Planning with JICMAIL Series: Issue 4
13 May 2019
There is always a place for a new media planning currency, writes Ian Gibbs – especially one that helps stretch client budgets further than ever when it comes to driving positive business outcomes
Twelve months since launch and JICMAIL is hurtling into its second year with a whole raft of product developments that address the needs of our diverse user base: from media, DM and integrated agencies, to printers, mailing houses, and crucially advertisers direct.
If our priorities in year one were all about introducing gold standard mail media metrics that stand up to scrutiny when placed alongside other media currency data, while at the same time removing the friction to data access and analysis through tools like JICMAIL Discovery, year two will see us embed JICMAIL in to the wider media planning ecosystem.
Last month we launched an integration with TGI, expanding the available target audience analysis options across hundreds of lifestyle, attitudinal and brand consumption variables. Now, we are delighted to announce the integration of JICMAIL into the IPA Touchpoints Channel Planner, for the first time enabling planners to assess the contribution of direct mail and door drops to total campaign reach frequency using approved industry currency data.
The reason that this is so important is that pre-JICMAIL media planning processes assumed that mail had a single impact upon delivery to a household. However, JICMAIL has proven that across different mail types, advertiser categories and target audiences mail is seen by multiple people in the household, multiple times.
In fact at a headline level, addressed ad mail is seen by 1.13 people per household on average, at a frequency of 4.20 times. Door drops achieve a reach of 1.05 people and a frequency of 2.77.
Understanding how reach and frequency builds across multiple mailings and in comparison to other media is going to provide crucial insight in helping advertisers reap the rewards of more efficiently delivered campaigns and the integration shows how mail builds reach differently to other channels, offering selective and targeted reach whilst at the same time delivering a natural frequency cap through the mail interaction process.
Early schedule analysis has already shown that ad mail delivers at an effective frequency sweet spot in the two to five exposures range, and avoids wastage at higher frequency levels. It’s insight like these that we want to work through with agencies using live client campaign plans as case studies.
Those less familiar with JICMAIL should be aware of how the data is collected and processed. The currency is based on an ongoing study conducted by Kantar TNS that has had to develop an award winning methodology to overcome a number inherent challenges in the recording of mail exposure (see our newly launched methodology video here). Mail is a directly addressable medium.
Unlike TV or print, there is no other reason to interact with mail other than to interact with mail. It’s for this reason that simply asking people how often they are exposed to mail often fails to capture the full picture. Furthermore, 80% of mail is sorted by a single household co-ordinator, whose responsibility it is to collect, sort and distribute post to other household members.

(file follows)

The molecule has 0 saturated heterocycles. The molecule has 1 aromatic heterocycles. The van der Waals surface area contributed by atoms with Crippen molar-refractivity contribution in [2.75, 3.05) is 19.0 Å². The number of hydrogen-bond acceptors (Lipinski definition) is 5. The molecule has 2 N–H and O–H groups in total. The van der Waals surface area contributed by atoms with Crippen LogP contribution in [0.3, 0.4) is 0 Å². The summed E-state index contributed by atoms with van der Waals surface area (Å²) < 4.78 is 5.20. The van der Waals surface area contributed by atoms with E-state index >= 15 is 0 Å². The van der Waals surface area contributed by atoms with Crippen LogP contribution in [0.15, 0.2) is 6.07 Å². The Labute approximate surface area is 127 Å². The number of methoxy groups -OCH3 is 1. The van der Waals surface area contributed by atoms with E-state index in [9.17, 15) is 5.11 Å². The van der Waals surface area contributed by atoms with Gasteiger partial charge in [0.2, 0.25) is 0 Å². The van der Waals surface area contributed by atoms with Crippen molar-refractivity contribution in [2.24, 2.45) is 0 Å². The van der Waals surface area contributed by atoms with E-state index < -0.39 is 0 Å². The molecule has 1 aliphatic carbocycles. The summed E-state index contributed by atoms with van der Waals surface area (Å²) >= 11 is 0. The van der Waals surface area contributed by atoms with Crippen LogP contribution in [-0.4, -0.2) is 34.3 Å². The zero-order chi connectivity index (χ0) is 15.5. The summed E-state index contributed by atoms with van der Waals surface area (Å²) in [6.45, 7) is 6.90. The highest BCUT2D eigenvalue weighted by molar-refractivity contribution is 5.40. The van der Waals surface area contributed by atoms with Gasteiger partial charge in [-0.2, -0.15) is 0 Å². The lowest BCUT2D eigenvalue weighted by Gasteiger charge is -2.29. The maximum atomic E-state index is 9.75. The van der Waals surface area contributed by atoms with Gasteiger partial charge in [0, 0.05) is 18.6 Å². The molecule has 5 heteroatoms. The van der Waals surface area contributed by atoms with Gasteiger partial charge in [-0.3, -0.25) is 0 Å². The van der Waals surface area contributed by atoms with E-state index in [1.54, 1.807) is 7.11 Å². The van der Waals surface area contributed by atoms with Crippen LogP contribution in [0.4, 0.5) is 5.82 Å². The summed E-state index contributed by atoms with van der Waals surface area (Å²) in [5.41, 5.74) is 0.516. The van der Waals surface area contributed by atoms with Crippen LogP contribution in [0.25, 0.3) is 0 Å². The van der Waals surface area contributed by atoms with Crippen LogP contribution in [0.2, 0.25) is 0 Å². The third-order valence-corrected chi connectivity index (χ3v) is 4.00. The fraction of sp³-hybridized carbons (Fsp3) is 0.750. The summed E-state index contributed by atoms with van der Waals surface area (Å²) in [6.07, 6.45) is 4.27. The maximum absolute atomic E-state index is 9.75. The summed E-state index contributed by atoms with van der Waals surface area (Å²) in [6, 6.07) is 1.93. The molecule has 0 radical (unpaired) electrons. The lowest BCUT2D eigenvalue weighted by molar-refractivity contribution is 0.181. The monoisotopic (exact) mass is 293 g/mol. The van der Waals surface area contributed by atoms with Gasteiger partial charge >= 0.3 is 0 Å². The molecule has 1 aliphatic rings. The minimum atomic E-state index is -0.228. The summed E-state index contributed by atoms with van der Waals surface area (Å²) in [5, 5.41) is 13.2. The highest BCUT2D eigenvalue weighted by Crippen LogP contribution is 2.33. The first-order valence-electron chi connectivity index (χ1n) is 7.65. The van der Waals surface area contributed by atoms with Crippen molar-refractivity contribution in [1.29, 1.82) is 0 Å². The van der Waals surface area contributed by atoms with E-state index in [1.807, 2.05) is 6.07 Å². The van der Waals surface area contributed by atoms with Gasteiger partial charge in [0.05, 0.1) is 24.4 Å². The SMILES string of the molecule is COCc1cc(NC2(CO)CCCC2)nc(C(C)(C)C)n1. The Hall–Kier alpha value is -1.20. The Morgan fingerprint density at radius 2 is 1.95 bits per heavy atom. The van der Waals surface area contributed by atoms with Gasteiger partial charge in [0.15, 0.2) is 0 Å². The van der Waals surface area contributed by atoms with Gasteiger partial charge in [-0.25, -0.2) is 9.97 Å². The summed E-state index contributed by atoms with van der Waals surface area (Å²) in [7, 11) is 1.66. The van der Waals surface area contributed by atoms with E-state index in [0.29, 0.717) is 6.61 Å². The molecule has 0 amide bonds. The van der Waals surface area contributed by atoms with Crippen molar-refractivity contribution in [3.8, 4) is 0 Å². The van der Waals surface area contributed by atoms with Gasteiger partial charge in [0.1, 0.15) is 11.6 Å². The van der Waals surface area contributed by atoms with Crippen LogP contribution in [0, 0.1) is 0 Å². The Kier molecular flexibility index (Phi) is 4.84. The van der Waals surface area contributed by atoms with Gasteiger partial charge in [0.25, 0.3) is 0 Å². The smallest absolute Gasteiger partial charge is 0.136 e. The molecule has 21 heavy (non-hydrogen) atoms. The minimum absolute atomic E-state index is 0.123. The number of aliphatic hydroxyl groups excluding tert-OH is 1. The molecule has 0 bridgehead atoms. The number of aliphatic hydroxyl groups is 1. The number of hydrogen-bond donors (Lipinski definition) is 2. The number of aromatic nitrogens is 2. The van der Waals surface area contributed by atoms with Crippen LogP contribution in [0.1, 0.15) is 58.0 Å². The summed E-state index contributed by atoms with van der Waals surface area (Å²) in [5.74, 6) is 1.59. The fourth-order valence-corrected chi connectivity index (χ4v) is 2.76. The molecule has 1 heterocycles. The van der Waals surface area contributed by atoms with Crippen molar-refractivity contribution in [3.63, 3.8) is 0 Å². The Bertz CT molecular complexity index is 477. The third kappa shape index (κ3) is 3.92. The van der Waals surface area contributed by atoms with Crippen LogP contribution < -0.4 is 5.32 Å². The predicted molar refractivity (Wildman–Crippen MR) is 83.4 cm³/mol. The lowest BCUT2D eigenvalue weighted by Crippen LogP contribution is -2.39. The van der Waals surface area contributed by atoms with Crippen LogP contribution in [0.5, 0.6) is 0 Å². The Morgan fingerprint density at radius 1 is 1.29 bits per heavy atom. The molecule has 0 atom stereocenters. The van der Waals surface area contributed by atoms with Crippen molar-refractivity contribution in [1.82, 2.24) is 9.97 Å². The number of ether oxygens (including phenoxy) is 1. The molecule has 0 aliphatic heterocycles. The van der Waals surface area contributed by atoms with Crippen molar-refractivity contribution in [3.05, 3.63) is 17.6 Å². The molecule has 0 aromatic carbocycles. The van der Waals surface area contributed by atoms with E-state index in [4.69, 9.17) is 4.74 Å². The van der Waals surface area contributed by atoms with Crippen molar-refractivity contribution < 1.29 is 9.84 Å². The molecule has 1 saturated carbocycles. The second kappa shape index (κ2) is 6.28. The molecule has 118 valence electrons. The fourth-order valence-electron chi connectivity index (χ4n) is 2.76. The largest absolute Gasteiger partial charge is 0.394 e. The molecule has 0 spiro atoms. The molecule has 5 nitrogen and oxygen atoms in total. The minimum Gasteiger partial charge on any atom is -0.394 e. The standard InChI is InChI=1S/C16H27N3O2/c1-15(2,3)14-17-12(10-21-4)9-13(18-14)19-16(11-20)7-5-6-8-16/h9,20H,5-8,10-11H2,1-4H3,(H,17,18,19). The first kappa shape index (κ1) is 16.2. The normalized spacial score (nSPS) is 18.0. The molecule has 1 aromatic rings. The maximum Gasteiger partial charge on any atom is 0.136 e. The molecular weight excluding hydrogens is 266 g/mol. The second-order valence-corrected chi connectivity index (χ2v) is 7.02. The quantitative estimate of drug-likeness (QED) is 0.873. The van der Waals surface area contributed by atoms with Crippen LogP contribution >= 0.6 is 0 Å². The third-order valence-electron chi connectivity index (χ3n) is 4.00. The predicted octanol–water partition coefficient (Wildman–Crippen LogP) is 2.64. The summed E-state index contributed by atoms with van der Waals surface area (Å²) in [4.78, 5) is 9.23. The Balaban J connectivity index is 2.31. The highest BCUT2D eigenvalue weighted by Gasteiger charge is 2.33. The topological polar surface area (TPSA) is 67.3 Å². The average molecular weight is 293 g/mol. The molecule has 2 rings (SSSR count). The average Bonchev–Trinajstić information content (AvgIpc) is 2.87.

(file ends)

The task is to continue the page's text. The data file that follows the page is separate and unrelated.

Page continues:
These challenges present methodological opportunities for JICMAIL however. A rotating panel of over 1000 households completes a diary-based app in which they capture an image of every mail item they receive, record what type of mail it is and who sent it, and then record exactly what they did with the item both immediately and over a 28 day period. The household co-ordinator has become a vital research channel in homes and records all mail activity for all household members.
The list of physical interactions that can be recorded for mail items includes opening, reading, filing away, putting on display and throwing away amongst many others. Ultimately this rich picture of how mail is interacted with is used to build a calculation for frequency of exposure – a figure which, along with reach, can be analysed for multiple mail types and audiences through established industry planning systems such as Telmar, Nielsen IMS and Kantar Choices. In fact, there are many interactions with mail which change over the course of a month which we have depicted in our Month in the Life of Mail graphic.
While core JICMAIL planning data is available on a six month free trial basis to agencies and advertisers, individual advertiser mail examples can also now be extracted by subscribers from our new Mail Item Database which will be updated with over ten thousand new mail items each quarter. With applications in the mail journey planning and campaign measurement space, this is another exciting new product development for JICMAIL.
Data transparency in a media industry climate typified by mistrust of metrics is vital for the long term future of any channel. In last year’s Ebiquity and Radiocentre Re-evaluating Media report, Direct Mail was ranked about half way up media agencies’ perception in terms of providing transparent measurement.
This isn’t a bad starting point, but as our data becomes more embedded in planning and evaluation processes we would hope to push ourselves further up the ranking. Building upon this, JICMAIL has shown that there is always a place for a new media planning currency – especially one that helps stretch client budgets further than ever when it comes to driving positive business outcomes.
Currently JICMAIL is available to advertisers and agencies for a free six-month trial period. For your demonstration of JICMAIL and to access your free trial, contact email@example.com.